The Fast Food Menu Trend That Started With Panera

CORRECTION 12/9/22: A previous version of this article stated Panera is owned by YUM! Brands. Parena's parent company is JAB.

When it comes to eating out in restaurants, ignorance is often bliss. When we open a restaurant menu and look at all the delicious choices, we don't always want to know the healthiness of each item. Whether ordering a salad or fried chicken, it's sometimes more enjoyable to eat without thinking about your dish's nutrition (or lack thereof).

And yet, it is important to know what you're eating, as restaurant food is known to be overall less healthy than home-cooked meals. Restaurant food is often high in oil, fat, and sugar content and served in large portions with extras like bread, high-calorie drinks, and more. Studies have found that restaurant food can even be as bad for you as eating fast food, and Americans consume 200 more calories on average when eating out (via CBS). In 2014, the U.S. Food and Drug Administration (FDA) stated that chain restaurants with 20 or more locations needed to show caloric and nutritional information to customers, which went into effect in 2018.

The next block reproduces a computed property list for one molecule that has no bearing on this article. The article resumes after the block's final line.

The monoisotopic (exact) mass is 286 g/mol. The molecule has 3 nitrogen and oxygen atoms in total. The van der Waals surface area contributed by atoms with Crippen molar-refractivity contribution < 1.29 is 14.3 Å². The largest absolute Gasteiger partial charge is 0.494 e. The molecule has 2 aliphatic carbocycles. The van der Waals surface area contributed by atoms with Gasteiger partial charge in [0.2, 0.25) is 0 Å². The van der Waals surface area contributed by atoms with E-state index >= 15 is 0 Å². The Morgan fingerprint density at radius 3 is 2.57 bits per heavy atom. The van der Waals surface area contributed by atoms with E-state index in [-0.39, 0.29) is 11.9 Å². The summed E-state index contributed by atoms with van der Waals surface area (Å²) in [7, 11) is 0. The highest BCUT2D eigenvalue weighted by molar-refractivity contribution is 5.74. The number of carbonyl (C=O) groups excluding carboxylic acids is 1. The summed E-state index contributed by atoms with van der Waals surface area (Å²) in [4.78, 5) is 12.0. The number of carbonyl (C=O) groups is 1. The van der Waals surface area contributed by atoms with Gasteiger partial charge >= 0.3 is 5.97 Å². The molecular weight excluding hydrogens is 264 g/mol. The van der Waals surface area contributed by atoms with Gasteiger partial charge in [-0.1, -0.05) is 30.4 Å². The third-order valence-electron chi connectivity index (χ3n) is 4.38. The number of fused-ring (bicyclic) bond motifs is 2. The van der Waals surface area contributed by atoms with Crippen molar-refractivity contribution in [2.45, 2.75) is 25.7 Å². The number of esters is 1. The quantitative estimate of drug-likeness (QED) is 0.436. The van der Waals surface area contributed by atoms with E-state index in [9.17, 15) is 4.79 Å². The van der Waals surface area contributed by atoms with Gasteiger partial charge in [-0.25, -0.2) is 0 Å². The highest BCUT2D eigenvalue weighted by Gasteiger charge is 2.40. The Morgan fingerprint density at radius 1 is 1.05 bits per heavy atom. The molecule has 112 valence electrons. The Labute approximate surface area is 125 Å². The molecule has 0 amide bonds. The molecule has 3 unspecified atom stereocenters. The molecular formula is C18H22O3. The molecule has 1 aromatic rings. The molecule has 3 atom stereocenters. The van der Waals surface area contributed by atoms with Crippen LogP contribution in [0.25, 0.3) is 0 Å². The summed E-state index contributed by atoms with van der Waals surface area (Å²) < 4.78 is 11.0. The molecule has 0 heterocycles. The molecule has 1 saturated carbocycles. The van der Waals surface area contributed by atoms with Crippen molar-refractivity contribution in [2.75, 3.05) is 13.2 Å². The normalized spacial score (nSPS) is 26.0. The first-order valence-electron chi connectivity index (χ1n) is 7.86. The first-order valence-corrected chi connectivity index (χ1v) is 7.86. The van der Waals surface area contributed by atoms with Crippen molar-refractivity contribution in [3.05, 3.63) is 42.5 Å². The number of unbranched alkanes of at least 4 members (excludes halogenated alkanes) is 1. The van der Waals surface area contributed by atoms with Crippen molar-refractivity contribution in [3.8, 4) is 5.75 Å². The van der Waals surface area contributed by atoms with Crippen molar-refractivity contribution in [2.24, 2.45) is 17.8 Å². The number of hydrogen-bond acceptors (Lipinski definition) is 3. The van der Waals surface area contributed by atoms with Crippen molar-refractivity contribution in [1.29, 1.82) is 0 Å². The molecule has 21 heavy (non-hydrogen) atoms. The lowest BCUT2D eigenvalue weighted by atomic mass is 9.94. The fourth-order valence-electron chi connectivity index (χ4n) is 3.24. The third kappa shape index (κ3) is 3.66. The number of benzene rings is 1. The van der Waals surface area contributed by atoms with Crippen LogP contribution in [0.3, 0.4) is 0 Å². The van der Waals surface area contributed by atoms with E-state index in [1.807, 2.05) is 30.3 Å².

And while we now have greater transparency with fast food nutritional information, there was one restaurant that was ahead of its time in this area.

Panera was the first to display calorie counts

Panera began listing its calorie information as early as 2010. This was partly because it saw the writing on the wall, with lawmakers taking steps toward requiring the information to be public. But Panera also noted customers' positive reactions when it disclosed the calories in their Asian sesame chicken salad, which gave people more information before ordering. It sounded like a win-win. Scott Davis, Panera's chief concept officer, said calorie transparency had no effect on the corporation's sales. "We realized that actually, it was a good thing for our business, not a negative thing," Davis told CNBC. The chain also demonstrated its commitment to healthier eating by eliminating artificial trans fats in 2005 and getting rid of artificial ingredients in 2017, Delish shares.

Although it's now a legal requirement for larger chains to share nutritional information, not everyone loves the change. In fact, some people are even calling for the end of calorie counts on menus, claiming that the transparency hasn't helped the obesity epidemic at all. The FDA was more flexible with restaurants during the COVID pandemic, but other than that, the policy has remained unchanged.